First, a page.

Reporter’s work pushes regulators, legislators to act on opioids

Susan Heavey

About Susan Heavey

Susan Heavey, (@susanheavey) a Washington, D.C.-based journalist, is AHCJ’s topic leader on social determinants of health and curates related material at healthjournalism.org. She welcomes questions and suggestions on resources and tip sheets at determinants@healthjournalism.org.

Photo: Sam Owens, Charleston Gazette-MailEric Eyre’s investigative series, Painkiller Profiteers, chronicled massive pain pill shipments to West Virginia. This shows the cremated ashes of a West Virginia woman who died from a drug overdose.

Lack of work, educational gaps, despair, overprescribing – there’s a host of reasons behind the nation’s opioid crisis. It may seem daunting to reporters who want to nail down the epidemic’s causes, but sometimes you just have to keep digging – literally.

West Virginia reporter Eric Eyre realized something was off when, during a trip to the state pharmacy board, he began digging through boxes filled with faxes from drug wholesalers reporting suspicious pharmacy activity. Eyre saw no indication that regulators in a rural state – with the nation’s highest drug overdose death rate – had acted on any of these reports.

Eyre’s months-long investigative work turned into an award-winning, data-driven series, “Painkiller Profiteers.” Published in December in the Charleston Gazette-Mail, the piece took a lot of other legwork as well, from pushing the courts to unseal records to FOIA requests and cross-referencing databases.

“The doctors, the pharmacists, the distributors, the manufacturers and the regulators (DEA, FDA, state pharmacy boards) all deserve scrutiny,” Eyre said.

“They have all played a role in the problem, but most seem to want to point the finger at anyone but themselves,”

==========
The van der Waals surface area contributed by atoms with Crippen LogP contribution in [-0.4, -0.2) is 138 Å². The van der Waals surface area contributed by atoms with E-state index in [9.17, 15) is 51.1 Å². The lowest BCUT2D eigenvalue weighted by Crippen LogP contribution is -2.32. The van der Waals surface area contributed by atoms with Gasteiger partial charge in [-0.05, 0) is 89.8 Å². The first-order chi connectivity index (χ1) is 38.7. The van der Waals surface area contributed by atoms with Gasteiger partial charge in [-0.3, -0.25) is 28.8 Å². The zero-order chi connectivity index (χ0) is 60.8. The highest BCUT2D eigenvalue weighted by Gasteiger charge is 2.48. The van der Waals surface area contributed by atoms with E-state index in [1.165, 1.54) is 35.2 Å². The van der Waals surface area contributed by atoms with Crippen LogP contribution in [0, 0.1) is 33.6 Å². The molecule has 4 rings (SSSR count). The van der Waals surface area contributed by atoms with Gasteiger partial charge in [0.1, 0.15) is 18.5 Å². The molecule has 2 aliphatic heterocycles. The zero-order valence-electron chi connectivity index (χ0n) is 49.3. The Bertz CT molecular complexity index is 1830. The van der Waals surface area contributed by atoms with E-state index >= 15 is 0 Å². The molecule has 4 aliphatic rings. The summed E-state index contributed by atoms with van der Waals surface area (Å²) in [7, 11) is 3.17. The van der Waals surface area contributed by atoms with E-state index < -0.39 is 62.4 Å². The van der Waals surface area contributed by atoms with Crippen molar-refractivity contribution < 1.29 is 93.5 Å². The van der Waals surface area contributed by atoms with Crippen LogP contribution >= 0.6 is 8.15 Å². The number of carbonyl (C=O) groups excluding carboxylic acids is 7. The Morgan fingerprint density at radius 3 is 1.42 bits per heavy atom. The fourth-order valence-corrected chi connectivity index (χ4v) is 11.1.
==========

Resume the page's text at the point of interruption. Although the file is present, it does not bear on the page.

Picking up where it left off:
His persistence paid off. Not only did Eyre win first place in AHCJ’s Awards for Excellence in Health Care Journalism for investigative pieces and a Pulitzer Prize for investigative reporting, but it also prompted reform efforts by pharmacy regulators and legislators.

While it may be too early to see how these changes may help save people in a state ravaged by opioids, the investigation got the attention of many. It has also brought common cause to Eyre and other reporters covering the crisis in their states, prompting journalists to consider ways to examine pharmacies, prescribing and oversight.

Eric Eyre

Eyre has written a new “How I Did It” essay for AHCJ members that provides some great ideas on how you can undertake similar investigations in your area. He also will be a panelist at our Rural Health Journalism Workshop 2017 on June 9 in Cincinnati.

“We’ve read many stories about prescription opioid addiction, but this one offered a new and exceptionally dark perspective by focusing on commercial distribution of the pills,” AHCJ judges wrote in rewarding Eyre for his work. His findings were “clear and compelling,” they added, commending the newspaper for supporting his reporting.

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